A long and exciting summer with Maxwell has taken me away from my daily reading. But I have just finished Malcolm Gladwell’s The Tipping Point: How Little Things Can Make a Big Difference and learned its just as great as reviews have suggested.
Chapter 3 (The Stickiness Factor: Sesame Street, Blue’s Clues and the Educational Virus) is a really great read and made a real impact in approaching a thread that is currently underway on Internet2‘s Teaching and Learning listserv.
The discussion is about the impact of SecondLife in K12 education. There are real questions about the validity of SecondLife.
After the initial hype of SecondLife (for higher education) peaked, colleges now find themselves in the same rut about really embracing SecondLife when virtual visits never really materialized. A lost leader? Probably.
Gladwell shares the great details from the 1960s around the hot technology back in the day … Television. Yes, television. The “process” to engage learning in the 1960s was Sesame Street. The success of Jim Henson and Frank Oz seemed to focus on their creativity yet overshadowed the amount of deep research and the micro-management of educational research to prove that tech gizmo of the day TV could not only educate kids but actually infect them to learn.
The Blue’s Clues educational show took the best of Sesame Street and did something better on TV, it ran each show five times in a row. Crazy? Crazy like a Fox! Their research showed kids could not all learn the lessons during a single episode so playing it over and over brought kids (up to the age of five) through repetition the lessons designed in the show. And it has been a success ever since.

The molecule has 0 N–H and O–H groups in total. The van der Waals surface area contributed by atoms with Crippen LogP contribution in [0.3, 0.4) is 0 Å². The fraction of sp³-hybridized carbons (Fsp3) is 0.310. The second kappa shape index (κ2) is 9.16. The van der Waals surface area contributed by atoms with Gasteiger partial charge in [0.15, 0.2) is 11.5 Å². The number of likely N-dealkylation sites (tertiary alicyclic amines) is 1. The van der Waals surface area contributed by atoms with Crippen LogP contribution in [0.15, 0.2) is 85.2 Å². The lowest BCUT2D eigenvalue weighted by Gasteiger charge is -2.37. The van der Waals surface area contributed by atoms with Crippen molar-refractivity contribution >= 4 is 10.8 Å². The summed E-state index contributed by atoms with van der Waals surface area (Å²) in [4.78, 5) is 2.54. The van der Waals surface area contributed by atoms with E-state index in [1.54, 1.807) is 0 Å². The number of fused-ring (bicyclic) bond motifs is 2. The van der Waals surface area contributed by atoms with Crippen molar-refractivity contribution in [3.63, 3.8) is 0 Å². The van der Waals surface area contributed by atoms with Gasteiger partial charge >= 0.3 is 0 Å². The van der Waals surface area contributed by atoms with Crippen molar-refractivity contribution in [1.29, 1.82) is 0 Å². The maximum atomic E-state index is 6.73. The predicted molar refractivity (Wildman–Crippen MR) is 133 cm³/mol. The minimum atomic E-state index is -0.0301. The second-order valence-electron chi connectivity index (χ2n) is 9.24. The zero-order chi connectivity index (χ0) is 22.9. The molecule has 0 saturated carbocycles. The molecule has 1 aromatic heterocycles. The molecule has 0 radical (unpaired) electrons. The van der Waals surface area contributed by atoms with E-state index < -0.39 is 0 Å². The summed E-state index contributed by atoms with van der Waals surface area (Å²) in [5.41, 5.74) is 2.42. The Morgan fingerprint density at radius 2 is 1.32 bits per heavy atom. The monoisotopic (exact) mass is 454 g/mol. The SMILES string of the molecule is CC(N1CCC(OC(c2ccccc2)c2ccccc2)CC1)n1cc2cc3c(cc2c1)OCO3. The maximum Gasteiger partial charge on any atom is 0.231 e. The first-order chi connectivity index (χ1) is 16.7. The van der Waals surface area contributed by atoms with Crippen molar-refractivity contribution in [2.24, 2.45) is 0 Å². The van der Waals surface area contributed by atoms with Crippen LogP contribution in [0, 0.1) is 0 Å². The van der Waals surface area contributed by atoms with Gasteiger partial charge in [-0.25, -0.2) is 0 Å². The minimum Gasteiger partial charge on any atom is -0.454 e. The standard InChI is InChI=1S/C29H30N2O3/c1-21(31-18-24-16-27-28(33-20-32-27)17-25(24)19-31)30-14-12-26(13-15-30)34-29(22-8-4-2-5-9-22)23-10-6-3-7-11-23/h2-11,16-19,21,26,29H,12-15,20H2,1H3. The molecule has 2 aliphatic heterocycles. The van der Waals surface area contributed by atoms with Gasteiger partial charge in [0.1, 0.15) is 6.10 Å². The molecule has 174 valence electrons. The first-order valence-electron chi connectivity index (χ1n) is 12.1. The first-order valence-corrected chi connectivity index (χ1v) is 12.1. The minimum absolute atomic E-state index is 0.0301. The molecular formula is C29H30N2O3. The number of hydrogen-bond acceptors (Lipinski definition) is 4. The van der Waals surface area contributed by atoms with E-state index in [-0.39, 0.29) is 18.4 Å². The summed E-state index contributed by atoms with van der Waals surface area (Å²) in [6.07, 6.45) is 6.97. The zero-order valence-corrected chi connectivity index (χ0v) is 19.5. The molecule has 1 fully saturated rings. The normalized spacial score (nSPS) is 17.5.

Gladwell also conveys where Sesame Street was a hit and where it was a miss. While I (somehow) missed the episode where Big Bird changed his name to Roy…the kids didn’t and it proved to be a big mistake for the show.
So can we substitute SecondLife for Sesame Street & the Internet for Television to achieve similar results? Maybe. I believe too many comments regarding this thread focused on the technology. Some have jumped right into the platform issue? Platforms? What platforms? The web is the platform.
I’m not really impressed with colleges that buy an island or develop space in SecondLife. They have completely missed (as Gladwell suggests) the details of bringing engaging content inside their virtual walls. So for now SecondLife for K12 and HigherEd will continue to tip…the other way.